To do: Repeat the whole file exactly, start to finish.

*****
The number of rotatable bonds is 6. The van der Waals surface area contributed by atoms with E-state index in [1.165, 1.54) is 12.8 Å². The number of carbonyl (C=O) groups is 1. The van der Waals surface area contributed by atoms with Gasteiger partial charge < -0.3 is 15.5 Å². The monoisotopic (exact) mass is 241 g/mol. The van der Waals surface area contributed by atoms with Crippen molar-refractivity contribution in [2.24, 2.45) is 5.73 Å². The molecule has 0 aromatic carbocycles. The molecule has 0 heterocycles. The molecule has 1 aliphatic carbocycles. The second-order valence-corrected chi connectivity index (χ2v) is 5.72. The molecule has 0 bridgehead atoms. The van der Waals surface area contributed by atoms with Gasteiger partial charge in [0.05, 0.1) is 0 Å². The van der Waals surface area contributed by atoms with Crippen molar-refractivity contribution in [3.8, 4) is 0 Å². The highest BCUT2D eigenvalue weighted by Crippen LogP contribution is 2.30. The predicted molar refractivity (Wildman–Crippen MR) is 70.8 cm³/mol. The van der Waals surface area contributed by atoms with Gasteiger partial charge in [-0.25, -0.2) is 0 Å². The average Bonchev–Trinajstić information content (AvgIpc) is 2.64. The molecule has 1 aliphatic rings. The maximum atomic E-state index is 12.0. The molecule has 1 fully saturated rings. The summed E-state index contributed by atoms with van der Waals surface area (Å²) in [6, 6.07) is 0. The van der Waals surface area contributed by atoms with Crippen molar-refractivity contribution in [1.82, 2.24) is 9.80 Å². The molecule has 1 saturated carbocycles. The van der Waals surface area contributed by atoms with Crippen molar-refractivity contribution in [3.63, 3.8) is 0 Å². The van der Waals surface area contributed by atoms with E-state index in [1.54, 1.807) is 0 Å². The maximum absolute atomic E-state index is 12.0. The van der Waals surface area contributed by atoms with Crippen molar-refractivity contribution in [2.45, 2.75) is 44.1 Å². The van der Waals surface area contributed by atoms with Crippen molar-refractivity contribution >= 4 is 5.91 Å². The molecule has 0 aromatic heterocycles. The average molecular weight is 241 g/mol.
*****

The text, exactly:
The number of rotatable bonds is 6. The van der Waals surface area contributed by atoms with E-state index in [1.165, 1.54) is 12.8 Å². The number of carbonyl (C=O) groups is 1. The van der Waals surface area contributed by atoms with Gasteiger partial charge < -0.3 is 15.5 Å². The monoisotopic (exact) mass is 241 g/mol. The van der Waals surface area contributed by atoms with Crippen molar-refractivity contribution in [2.24, 2.45) is 5.73 Å². The molecule has 0 aromatic carbocycles. The molecule has 0 heterocycles. The molecule has 1 aliphatic carbocycles. The second-order valence-corrected chi connectivity index (χ2v) is 5.72. The molecule has 0 bridgehead atoms. The van der Waals surface area contributed by atoms with Gasteiger partial charge in [0.05, 0.1) is 0 Å². The van der Waals surface area contributed by atoms with Crippen molar-refractivity contribution in [3.8, 4) is 0 Å². The highest BCUT2D eigenvalue weighted by Crippen LogP contribution is 2.30. The predicted molar refractivity (Wildman–Crippen MR) is 70.8 cm³/mol. The van der Waals surface area contributed by atoms with Gasteiger partial charge in [-0.25, -0.2) is 0 Å². The average Bonchev–Trinajstić information content (AvgIpc) is 2.64. The molecule has 1 aliphatic rings. The maximum atomic E-state index is 12.0. The molecule has 1 fully saturated rings. The summed E-state index contributed by atoms with van der Waals surface area (Å²) in [6, 6.07) is 0. The van der Waals surface area contributed by atoms with Crippen molar-refractivity contribution in [1.82, 2.24) is 9.80 Å². The molecule has 1 saturated carbocycles. The van der Waals surface area contributed by atoms with Crippen molar-refractivity contribution in [3.63, 3.8) is 0 Å². The van der Waals surface area contributed by atoms with E-state index in [1.54, 1.807) is 0 Å². The maximum absolute atomic E-state index is 12.0. The van der Waals surface area contributed by atoms with Crippen molar-refractivity contribution in [2.45, 2.75) is 44.1 Å². The van der Waals surface area contributed by atoms with Crippen molar-refractivity contribution >= 4 is 5.91 Å². The molecule has 0 aromatic heterocycles. The average molecular weight is 241 g/mol.